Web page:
by Gideon Marcus
Galactic Journey is all about spotlighting the exotic, from science fiction to the Space Race. Sometimes, the far out stuff can be found right here on Earth. I’m talking about music, man. Music.
Music is a weird thing. Unlike evolution in animals, which scientists believe is a smooth, unbroken process, music seems to evolve in sudden spurts. A genre will be born, flourish, and then become overripe. That’s when another will spawn out of nowhere and supplant the old one.
For instance, in the 30s and 40s, popular music was all about Big Band Jazz. Glenn Miller, Artie Shaw, Benny Goodman, they all peaked pre-War and kept us dancing while our boys (and ladies) went to fight the Axis. After the War, that music evolved into a syrupy, schmaltzy mess. By 1954, the radio was almost unlistenable, filled as it was with crooning and orchestras.
Unless you tuned into the Black stations. There, a fusion of Western and Blues called “Rock n’ Roll” was catching fire. The Crows and Chuck Berry were joined by White performers like Bill Haley, Jerry Lee Lewis, and, of course, Elvis Presley. All of a sudden, music was alive again. The late 50s, right around the time I started this column, were an exciting time for listening.
(Don’t get me wrong — Jazz was and is still a thing. Coltrane, Gillespie, Brubeck…just look at the recent popularity of Take Five, for instance. But it’s for hipsters and hepcats, not for the hoi polloi.)
This may be a purely subjective view, but the 60s seem to mark another transition period for popular music. It seems to be floundering, torn between the classic (and now stale) riffs of the last decade and…something else. Of course, one rarely knows how a revolution will work itself out until its over, but there are a couple of movements might be indicative of where things are going.
On the one hand, you’ve got The Miracles with last year’s popular tune, Shop Around, and The Marvelettes with their brand new hit, Please Mr. Postman. These acts show off the Motown Records sound, a Detroit based mix of Pop and Rhythm and Blues. You can add Bobby Lewis to that list: his Tossing and Turning was probably the hit of this year, and while he now lives in New York, he started his music career in Detroit. To my ears, the music these acts produce sounds fresh, and it may well become the emblematic sound of the ’60s.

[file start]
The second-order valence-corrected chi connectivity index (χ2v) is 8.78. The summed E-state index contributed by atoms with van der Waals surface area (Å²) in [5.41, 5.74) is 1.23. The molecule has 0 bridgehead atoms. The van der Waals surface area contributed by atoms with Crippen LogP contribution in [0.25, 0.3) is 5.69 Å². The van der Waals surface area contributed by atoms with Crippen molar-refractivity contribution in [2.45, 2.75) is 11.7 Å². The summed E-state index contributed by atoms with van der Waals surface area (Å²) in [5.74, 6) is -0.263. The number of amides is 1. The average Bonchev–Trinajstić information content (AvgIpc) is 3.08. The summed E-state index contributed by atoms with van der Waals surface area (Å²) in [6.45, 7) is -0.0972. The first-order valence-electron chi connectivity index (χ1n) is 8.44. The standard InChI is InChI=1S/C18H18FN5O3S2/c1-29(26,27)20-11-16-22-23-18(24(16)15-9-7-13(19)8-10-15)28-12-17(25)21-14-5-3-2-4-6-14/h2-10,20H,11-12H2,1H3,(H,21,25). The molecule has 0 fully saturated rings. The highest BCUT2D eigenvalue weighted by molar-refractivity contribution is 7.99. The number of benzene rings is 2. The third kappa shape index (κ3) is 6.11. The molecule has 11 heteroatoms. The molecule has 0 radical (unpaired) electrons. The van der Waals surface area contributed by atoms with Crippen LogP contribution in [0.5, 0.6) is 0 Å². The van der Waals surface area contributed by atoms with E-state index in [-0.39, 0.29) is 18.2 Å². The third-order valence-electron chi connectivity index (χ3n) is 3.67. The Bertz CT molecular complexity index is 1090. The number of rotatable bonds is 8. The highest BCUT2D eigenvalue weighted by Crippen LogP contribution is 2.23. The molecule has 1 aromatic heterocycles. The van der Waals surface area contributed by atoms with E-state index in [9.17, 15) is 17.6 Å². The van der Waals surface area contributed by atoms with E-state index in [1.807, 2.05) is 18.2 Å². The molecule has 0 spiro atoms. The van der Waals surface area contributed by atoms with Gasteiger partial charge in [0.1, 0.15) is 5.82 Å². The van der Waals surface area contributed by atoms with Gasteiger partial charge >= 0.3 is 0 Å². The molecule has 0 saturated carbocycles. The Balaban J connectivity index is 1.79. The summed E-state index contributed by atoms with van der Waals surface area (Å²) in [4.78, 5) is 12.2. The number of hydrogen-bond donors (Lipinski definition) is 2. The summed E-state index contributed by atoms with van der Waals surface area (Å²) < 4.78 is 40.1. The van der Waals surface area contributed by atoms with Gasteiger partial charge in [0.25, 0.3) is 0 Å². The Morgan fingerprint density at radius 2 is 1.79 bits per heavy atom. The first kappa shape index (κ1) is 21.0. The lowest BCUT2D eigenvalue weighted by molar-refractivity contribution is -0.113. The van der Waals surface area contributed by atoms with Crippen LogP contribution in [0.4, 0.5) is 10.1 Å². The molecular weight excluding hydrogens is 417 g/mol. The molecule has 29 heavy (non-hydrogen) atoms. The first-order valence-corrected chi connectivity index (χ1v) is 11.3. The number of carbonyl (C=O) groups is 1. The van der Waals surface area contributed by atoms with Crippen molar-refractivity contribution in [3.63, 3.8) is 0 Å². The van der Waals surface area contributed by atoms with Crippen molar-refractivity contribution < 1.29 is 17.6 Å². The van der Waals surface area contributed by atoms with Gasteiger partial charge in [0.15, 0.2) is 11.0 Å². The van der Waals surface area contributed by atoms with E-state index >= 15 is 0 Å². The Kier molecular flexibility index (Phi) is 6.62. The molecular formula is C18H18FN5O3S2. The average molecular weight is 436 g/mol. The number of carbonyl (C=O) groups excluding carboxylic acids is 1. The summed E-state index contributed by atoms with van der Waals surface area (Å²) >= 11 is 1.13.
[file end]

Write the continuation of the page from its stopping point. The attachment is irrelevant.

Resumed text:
On the other hand, you’ve got instrumental music — what people are calling “Surf Guitar.” If you’re not familiar with surfing, it’s wave-riding done on a long, flat board. The Hawaiians made it popular, and it’s become an overnight craze here on California’s coasts. A certain kind of music has become identified with it, a lyric-less, guitar-intensive sound.
Big acts include Link Wray, The Ramrods, and The Ventures. On the other side of the pond, Cliff Richard and his Shadows have refined the genre to a high art. Dig their hit single, Apache, in particular. And don’t forget the Swedish Spotnicks!
Surf music is a big departure from the rock of the ’50s. The simple riffs are gone, as are, for the most part, variations on the 12-bar blues (God, may I never hear them again…) In their place are throbbingly energetic, almost raucous tunes. These songs aren’t vehicles for words — they are raw emotion, displays of real musical prowess.
I saw a prime example of one of these guitar masters last night, a local talent who still hasn’t cut his first single. Dick Dale lit up a Vista stage with traditional and original songs, all sizzling with his instrumental virtuosity. The man is fab.
Maybe instrumental guitar won’t be the “in thing” for the decade. It probably requires too much skill, and the audience may be too limited (coastal types). But man alive, I’m sure digging the scene. I hope it lasts a good while, at least!
Next up… a report from Worldcon on this year’s Hugos! Will they match my Galactic Stars for 1960?